# DistanceMetric#

class sklearn.metrics.DistanceMetric#

Uniform interface for fast distance metric functions.

The `DistanceMetric` class provides a convenient way to compute pairwise distances between samples. It supports various distance metrics, such as Euclidean distance, Manhattan distance, and more.

The `pairwise` method can be used to compute pairwise distances between samples in the input arrays. It returns a distance matrix representing the distances between all pairs of samples.

The `get_metric` method allows you to retrieve a specific metric using its string identifier.

Examples

```>>> from sklearn.metrics import DistanceMetric
>>> dist = DistanceMetric.get_metric('euclidean')
>>> X = [[1, 2], [3, 4], [5, 6]]
>>> Y = [[7, 8], [9, 10]]
>>> dist.pairwise(X,Y)
array([[7.81..., 10.63...]
[5.65...,  8.48...]
[1.41...,  4.24...]])
```

Available Metrics

The following lists the string metric identifiers and the associated distance metric classes:

Metrics intended for real-valued vector spaces:

 identifier class name args distance function “euclidean” EuclideanDistance `sqrt(sum((x - y)^2))` “manhattan” ManhattanDistance `sum(|x - y|)` “chebyshev” ChebyshevDistance `max(|x - y|)` “minkowski” MinkowskiDistance p, w `sum(w * |x - y|^p)^(1/p)` “seuclidean” SEuclideanDistance V `sqrt(sum((x - y)^2 / V))` “mahalanobis” MahalanobisDistance V or VI `sqrt((x - y)' V^-1 (x - y))`

Metrics intended for two-dimensional vector spaces: Note that the haversine distance metric requires data in the form of [latitude, longitude] and both inputs and outputs are in units of radians.

 identifier class name distance function “haversine” HaversineDistance `2 arcsin(sqrt(sin^2(0.5*dx) + cos(x1)cos(x2)sin^2(0.5*dy)))`

Metrics intended for integer-valued vector spaces: Though intended for integer-valued vectors, these are also valid metrics in the case of real-valued vectors.

 identifier class name distance function “hamming” HammingDistance `N_unequal(x, y) / N_tot` “canberra” CanberraDistance `sum(|x - y| / (|x| + |y|))` “braycurtis” BrayCurtisDistance `sum(|x - y|) / (sum(|x|) + sum(|y|))`

Metrics intended for boolean-valued vector spaces: Any nonzero entry is evaluated to “True”. In the listings below, the following abbreviations are used:

• N : number of dimensions

• NTT : number of dims in which both values are True

• NTF : number of dims in which the first value is True, second is False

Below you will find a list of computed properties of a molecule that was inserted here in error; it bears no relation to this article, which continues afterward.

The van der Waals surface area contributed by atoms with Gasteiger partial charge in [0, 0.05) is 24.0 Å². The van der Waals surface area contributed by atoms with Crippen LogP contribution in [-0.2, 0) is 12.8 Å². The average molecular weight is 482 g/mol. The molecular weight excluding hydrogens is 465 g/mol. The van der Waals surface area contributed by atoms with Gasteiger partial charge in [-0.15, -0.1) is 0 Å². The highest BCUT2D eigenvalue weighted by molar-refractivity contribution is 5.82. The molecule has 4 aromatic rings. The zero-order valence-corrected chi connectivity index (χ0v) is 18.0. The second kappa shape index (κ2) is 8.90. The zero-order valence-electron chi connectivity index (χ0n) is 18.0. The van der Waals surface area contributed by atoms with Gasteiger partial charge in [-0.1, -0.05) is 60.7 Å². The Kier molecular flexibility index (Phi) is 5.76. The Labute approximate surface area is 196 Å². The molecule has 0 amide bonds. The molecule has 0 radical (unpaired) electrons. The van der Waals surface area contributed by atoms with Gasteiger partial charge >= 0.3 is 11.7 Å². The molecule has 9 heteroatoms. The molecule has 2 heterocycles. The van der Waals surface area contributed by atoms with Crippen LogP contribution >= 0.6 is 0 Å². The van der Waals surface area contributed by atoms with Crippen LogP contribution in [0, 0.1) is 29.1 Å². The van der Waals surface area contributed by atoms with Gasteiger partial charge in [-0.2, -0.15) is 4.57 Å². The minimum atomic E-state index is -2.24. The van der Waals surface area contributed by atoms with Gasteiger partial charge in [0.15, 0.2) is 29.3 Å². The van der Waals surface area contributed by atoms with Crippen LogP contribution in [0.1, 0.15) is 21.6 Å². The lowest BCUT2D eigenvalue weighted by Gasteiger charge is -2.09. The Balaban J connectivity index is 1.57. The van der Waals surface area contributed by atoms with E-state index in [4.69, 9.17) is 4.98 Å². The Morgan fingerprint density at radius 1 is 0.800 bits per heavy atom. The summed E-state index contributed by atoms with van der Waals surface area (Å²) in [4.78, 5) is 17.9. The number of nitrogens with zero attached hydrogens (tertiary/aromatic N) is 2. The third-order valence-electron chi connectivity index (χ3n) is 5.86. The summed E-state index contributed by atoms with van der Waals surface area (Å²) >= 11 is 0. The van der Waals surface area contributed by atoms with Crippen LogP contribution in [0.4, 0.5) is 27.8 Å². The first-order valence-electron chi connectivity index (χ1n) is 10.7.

• NFT : number of dims in which the first value is False, second is True

• NFF : number of dims in which both values are False

• NNEQ : number of non-equal dimensions, NNEQ = NTF + NFT

• NNZ : number of nonzero dimensions, NNZ = NTF + NFT + NTT

 identifier class name distance function “jaccard” JaccardDistance NNEQ / NNZ “matching” MatchingDistance NNEQ / N “dice” DiceDistance NNEQ / (NTT + NNZ) “kulsinski” KulsinskiDistance (NNEQ + N - NTT) / (NNEQ + N) “rogerstanimoto” RogersTanimotoDistance 2 * NNEQ / (N + NNEQ) “russellrao” RussellRaoDistance (N - NTT) / N “sokalmichener” SokalMichenerDistance 2 * NNEQ / (N + NNEQ) “sokalsneath” SokalSneathDistance NNEQ / (NNEQ + 0.5 * NTT)

User-defined distance:

 identifier class name args “pyfunc” PyFuncDistance func

Here `func` is a function which takes two one-dimensional numpy arrays, and returns a distance. Note that in order to be used within the BallTree, the distance must be a true metric: i.e. it must satisfy the following properties

1. Non-negativity: d(x, y) >= 0

2. Identity: d(x, y) = 0 if and only if x == y

3. Symmetry: d(x, y) = d(y, x)

4. Triangle Inequality: d(x, y) + d(y, z) >= d(x, z)

Because of the Python object overhead involved in calling the python function, this will be fairly slow, but it will have the same scaling as other distances.

classmethod get_metric(metric, dtype=<class 'numpy.float64'>, **kwargs)#

Get the given distance metric from the string identifier.

See the docstring of DistanceMetric for a list of available metrics.

Parameters:
metricstr or class name

The string identifier or class name of the desired distance metric. See the documentation of the `DistanceMetric` class for a list of available metrics.

dtype{np.float32, np.float64}, default=np.float64

The data type of the input on which the metric will be applied. This affects the precision of the computed distances. By default, it is set to `np.float64`.

**kwargs

Additional keyword arguments that will be passed to the requested metric. These arguments can be used to customize the behavior of the specific metric.

Returns:
metric_objinstance of the requested metric

An instance of the requested distance metric class.